Sunday, February 21, 2010
Sometimes it is just easier to give shoes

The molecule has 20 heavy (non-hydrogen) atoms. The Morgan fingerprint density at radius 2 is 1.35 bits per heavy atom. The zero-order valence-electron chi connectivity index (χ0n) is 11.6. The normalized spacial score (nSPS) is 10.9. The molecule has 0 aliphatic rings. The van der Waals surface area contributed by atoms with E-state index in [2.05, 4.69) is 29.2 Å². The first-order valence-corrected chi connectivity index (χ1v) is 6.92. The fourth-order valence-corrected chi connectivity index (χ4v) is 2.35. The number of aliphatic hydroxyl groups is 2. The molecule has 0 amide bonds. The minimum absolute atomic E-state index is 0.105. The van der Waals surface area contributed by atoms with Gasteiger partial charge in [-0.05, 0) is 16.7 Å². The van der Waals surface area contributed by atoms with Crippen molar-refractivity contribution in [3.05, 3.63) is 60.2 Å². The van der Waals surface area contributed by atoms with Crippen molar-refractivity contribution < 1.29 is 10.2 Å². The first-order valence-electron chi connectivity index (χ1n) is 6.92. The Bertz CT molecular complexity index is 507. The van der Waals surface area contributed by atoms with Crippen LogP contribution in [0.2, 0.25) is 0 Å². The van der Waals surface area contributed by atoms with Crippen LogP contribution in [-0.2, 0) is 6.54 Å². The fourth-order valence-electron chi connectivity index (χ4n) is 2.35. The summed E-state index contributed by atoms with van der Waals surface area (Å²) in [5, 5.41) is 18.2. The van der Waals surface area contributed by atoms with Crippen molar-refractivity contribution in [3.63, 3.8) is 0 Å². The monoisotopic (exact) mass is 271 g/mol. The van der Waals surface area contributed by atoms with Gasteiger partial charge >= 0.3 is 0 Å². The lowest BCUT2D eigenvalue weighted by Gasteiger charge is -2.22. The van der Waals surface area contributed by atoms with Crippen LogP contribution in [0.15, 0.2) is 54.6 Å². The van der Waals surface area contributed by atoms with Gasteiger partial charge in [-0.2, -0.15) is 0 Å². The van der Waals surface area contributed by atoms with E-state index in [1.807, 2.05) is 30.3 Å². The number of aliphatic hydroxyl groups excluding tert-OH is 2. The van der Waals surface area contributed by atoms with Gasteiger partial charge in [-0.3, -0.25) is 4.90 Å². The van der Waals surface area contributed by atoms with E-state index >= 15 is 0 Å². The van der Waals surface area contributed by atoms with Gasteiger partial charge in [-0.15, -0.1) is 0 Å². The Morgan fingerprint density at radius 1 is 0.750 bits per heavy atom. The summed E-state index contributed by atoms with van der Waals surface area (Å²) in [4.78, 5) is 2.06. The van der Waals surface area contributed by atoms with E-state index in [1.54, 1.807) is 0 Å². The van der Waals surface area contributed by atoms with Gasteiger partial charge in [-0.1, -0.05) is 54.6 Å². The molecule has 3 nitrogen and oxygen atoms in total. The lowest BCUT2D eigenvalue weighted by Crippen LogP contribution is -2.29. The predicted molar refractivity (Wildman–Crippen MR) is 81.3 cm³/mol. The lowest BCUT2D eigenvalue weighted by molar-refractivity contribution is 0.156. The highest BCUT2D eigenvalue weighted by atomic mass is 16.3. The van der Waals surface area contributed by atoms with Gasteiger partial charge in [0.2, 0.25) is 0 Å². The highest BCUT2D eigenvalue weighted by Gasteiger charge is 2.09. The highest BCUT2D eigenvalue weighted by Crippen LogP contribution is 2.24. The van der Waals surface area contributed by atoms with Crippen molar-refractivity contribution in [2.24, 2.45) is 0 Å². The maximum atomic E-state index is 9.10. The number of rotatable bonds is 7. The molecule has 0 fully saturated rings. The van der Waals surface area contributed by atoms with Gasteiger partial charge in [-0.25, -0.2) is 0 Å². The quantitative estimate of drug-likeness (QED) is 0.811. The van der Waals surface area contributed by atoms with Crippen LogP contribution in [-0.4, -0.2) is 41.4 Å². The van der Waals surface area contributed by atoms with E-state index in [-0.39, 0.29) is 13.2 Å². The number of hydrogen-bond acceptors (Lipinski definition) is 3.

High level criticism has been leveled at the well meaning charities collecting used and new shoes on behalf of the victims of the Haiti earthquake. On the side of the giver it is a ‘feel good’ contribution which seems perfectly appropriate when in the safe environs of home. However landing cargo containers full of sneakers in the middle of post earthquake chaos does present unforseen problems. Many argue shoes are not in short supply and the arrival of more from overseas only undermines local markets. Sadly as witnessed in other natural catastrophes, mountains of redundant imported goods intended for the poor and sick never see the light of day. Time and time again it has been shown single-item charities which operate as a ‘stop and drop,’ i.e. existing only to collect, deliver and move on, never have the critical feedback mechanism necessary to target their goods to need. Hence much of the aid from many of the ‘in-kind (non-cash) charities’ end up discarded or used for some unintended, less important purpose. The preferred means of aid is cash-transfer programs where the money can help experienced charity and aid workers on the ground, working in conjunction with the local government, to address actual need. Most charities and governments prefer the flexibility of cash donations, allowing them to divide each dollar according to the requirements on the ground. From past experience some charities prefer donations be allowed to be sent elsewhere in the world as oversubscription to one disaster fund can cause bottlenecks. People do need to be wary when making cash donations and that their money will be put to good use. To that effect it is necessary to do a little research before choosing a charity. Sometimes it is just easier to give shoes.